- spoofing – huge buy or sell orders to simulate a moment of optimism or pessimism that is canceled as it affects the price. This practice has been denounced in Coinbase and others.
- painting the tape – like wash trades but with multiple participants. Mark Karpelès acknowledged before a judge that he used this technique in the Mt. Gox exchange.
- front-running – where a trader is able to filter his order before that of the clients at propitious moments.
It is not possible to emphasize the little rigor of the security measures of these intermediaries when they are not directly engaged in manipulating the market. Without the supervision of any authority, the main exchange of the moment called Mt Gox sank in 2014 losing all the bitcoins (850,000 bitcoins).
The most accepted theory is that they suffered massive robberies of their cryptocurrencies for not having adequate security measures. In 2016, the same happened with the Australian exchange Igot and we could make an endless list of incidents of these companies.
It is difficult to think that these bad practices will disappear without regulation.
Bitcoin can not be a store of value
The currencies that we use daily, the euro or the dollar, are a deposit of value. This means that I am confident that if I keep 3,000 euros at home a year later those euros will have a value very similar to the initial one. If my salary is in euros I know – with little variation – what things I can buy with them in the near future.
A cryptocurrency that aspires to replace the dollar can not have a 30% drop in a week, as just happened! It had drops of 93% in 2011, 70% in 2013 or 86% in 2014 (apart from the first years where the roller coaster was continuous). And it can not multiply its value in a year without damaging the economy. Even the most dysfunctional traditional currencies do not reach these extremes. Let’s imagine what the gentleman of Florida should think about who bought 2 pizzas for 10,000 bitcoins in 2010.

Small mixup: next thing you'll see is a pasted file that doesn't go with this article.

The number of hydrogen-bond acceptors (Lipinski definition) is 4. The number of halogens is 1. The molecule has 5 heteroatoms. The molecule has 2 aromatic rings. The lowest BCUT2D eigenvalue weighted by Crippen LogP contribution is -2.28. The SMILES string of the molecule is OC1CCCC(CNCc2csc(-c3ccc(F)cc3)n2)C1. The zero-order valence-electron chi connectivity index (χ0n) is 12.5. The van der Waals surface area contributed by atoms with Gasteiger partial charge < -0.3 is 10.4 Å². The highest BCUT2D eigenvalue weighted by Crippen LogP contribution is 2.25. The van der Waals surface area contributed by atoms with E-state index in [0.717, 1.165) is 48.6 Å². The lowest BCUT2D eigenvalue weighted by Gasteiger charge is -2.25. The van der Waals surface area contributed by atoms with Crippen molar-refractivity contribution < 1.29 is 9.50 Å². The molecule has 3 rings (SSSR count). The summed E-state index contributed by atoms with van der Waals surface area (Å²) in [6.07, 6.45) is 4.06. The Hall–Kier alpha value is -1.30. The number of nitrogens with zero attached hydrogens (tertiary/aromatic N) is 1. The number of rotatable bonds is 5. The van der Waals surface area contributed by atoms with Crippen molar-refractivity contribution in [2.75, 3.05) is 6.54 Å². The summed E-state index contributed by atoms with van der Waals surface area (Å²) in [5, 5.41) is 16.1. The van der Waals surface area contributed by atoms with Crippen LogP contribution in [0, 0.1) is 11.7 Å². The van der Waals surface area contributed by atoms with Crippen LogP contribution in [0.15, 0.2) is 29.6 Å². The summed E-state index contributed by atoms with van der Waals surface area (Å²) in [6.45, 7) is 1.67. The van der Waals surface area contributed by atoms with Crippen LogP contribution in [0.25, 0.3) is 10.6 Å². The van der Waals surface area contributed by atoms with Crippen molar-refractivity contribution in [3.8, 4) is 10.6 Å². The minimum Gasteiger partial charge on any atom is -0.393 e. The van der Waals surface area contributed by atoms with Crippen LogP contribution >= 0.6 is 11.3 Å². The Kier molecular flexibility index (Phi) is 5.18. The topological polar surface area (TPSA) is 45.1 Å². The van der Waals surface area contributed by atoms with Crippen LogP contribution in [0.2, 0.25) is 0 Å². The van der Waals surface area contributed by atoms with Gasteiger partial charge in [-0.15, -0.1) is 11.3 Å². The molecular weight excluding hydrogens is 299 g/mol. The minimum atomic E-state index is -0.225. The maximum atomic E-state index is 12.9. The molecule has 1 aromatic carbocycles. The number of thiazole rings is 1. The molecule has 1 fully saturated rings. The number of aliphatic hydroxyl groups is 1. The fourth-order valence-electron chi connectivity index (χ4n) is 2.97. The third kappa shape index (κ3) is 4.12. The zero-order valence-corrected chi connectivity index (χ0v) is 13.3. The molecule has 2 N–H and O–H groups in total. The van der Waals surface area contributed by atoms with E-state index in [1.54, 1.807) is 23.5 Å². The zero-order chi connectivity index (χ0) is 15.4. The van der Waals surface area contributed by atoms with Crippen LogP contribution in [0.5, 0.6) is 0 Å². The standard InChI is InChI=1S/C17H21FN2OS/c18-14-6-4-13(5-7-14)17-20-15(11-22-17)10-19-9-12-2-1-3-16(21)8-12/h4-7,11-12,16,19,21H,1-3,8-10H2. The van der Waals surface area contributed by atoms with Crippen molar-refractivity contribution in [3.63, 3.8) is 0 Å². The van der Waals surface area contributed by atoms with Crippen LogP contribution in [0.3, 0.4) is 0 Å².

Nobody will use a currency for daily transactions if its value is erratic. Without stability, no one will ask for a loan in that currency or use it to make purchases.
A world with Bitcoin
Until well into the twentieth century, traditional currencies were conditional on the gold standard: all the money in circulation was backed up in some government vault by bullion.
Current currencies are not directly supported by anything other than trust in the currency itself and this allows governments to make major interventions on the economy, such as the one we recently experienced in the real estate crisis of 2007. The current system is very imperfect but allows central banks to control credit or price stability by expanding or contracting the amount of money in the market.